Thursday, August 12th, 2010

Autumn Already? ‘Tis the Start of Something New…

On my way to work this morning I saw a leaf fall, and then several more.

Autumn already? I thought, accelerating around a curve only to find three deer in my path. I slowed, and they leaped into a nearby hayfield.

So…I’m seeing deer in the morning again, leaves are beginning to brown and drop from trees, and school is starting. It’s early yet, I know, but I’m thinking of new beginnings.

I usually feel this way in January, when like countless others, I try to get my act together.

Maybe it was prompted by a blogpost by fellow Broad, Hunter Liguore, of Sword and Saga Press. Her article, The Fear of Writing struck a chord within me. It begins as an essay discussing the various reasons people don’t allow themselves to write, but morphs into a strategic plan for getting writing done. For folks who are already writing, but (perhaps) lament their lack of time or discipline, the tail-end of Hunter’s post is where the real meat is.

I’ve always advocated using little bits of “found time” to get writing tasks done, but Hunter goes so far as to suggest stealing time from other activities in order to gain a large block of time you can devote to your writing. It’s a different way of looking at things, and makes a lot of sense.

And it all starts with a making a list. Hunter refers to it as a “writing actions” list, but in my mind, it’s a to-do list. When you wake in the morning, you should plot out all the writing items you want to accomplish during the day. For example, this might be a typical list for me:

  1. Write 500 words.
  2. Plot chapter 2.
  3. Research five possible agents.
  4. Draft a query letter.
  5. Find a market for a completed short story.
  6. Edit a previous chapter.

Once you know what you need to accomplish, start considering what you can do during the day (at work or between classes or kids’ naptimes) in order to leave you more time for the most important tasks. I call it using “found time,” Hunter calls it stealing. Call it what you want, it’s often all that’s needed for added productivity.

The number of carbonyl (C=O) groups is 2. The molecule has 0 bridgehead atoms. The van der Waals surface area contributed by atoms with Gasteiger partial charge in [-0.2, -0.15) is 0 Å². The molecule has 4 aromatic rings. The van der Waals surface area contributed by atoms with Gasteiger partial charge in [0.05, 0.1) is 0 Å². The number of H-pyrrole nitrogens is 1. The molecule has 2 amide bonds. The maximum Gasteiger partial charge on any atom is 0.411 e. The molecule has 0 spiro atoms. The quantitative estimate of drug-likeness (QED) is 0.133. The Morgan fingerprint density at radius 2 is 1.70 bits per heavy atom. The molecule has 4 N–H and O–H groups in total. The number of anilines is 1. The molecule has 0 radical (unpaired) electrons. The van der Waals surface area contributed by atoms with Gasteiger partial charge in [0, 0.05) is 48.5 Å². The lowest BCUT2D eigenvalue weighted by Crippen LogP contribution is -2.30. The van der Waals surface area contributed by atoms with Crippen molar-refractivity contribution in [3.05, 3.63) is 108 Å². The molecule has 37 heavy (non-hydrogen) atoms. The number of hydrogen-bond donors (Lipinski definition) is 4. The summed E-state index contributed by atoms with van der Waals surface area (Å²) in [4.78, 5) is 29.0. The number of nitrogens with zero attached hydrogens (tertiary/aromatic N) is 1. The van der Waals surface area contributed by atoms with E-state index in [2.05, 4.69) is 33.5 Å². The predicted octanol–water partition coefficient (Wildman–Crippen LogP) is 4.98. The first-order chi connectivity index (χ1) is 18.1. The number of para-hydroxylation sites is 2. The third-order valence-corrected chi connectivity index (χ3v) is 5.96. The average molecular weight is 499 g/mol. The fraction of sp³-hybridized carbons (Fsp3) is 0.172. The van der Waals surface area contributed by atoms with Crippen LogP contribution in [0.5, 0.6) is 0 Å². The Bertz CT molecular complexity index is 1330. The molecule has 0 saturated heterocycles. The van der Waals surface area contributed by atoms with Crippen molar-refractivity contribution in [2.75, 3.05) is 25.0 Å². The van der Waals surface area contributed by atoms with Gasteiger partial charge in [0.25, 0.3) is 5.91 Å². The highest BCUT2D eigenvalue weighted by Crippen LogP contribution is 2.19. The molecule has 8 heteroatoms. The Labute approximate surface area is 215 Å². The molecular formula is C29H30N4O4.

For instance, I have a clipboard filled with blank paper in the car. While I’m waiting at a stoplight, I usually plot out a scene, write 30 – 50 words or jot down some ideas for a story. You can do the same while standing in line at the bank or waiting in line at the local coffee shop.

Instead of using these “found bits,” Hunter suggests using time you may have devoted to another task. Say your morning routine takes an hour. Can you shave off 15 minutes by altering it? Use the time to plot a scene or return emails (so you won’t have to do it later and cut into your writing) or do your evening chores with that morning block of time, thus freeing it later for writing.

Hunter offers other good suggestions, and has written an oath you can take to commit more time to your writing. (Is taking an oath to silly? Perhaps you won’t feel obliged to honor it, even to yourself. But, you could print it out and leave it in strategic places around the house to remind others not to bother you while you’re writing.)

I keep a running to do list of writing items, but I like Hunter’s targeted approach. With this change of the season, I’m going to give it a try.

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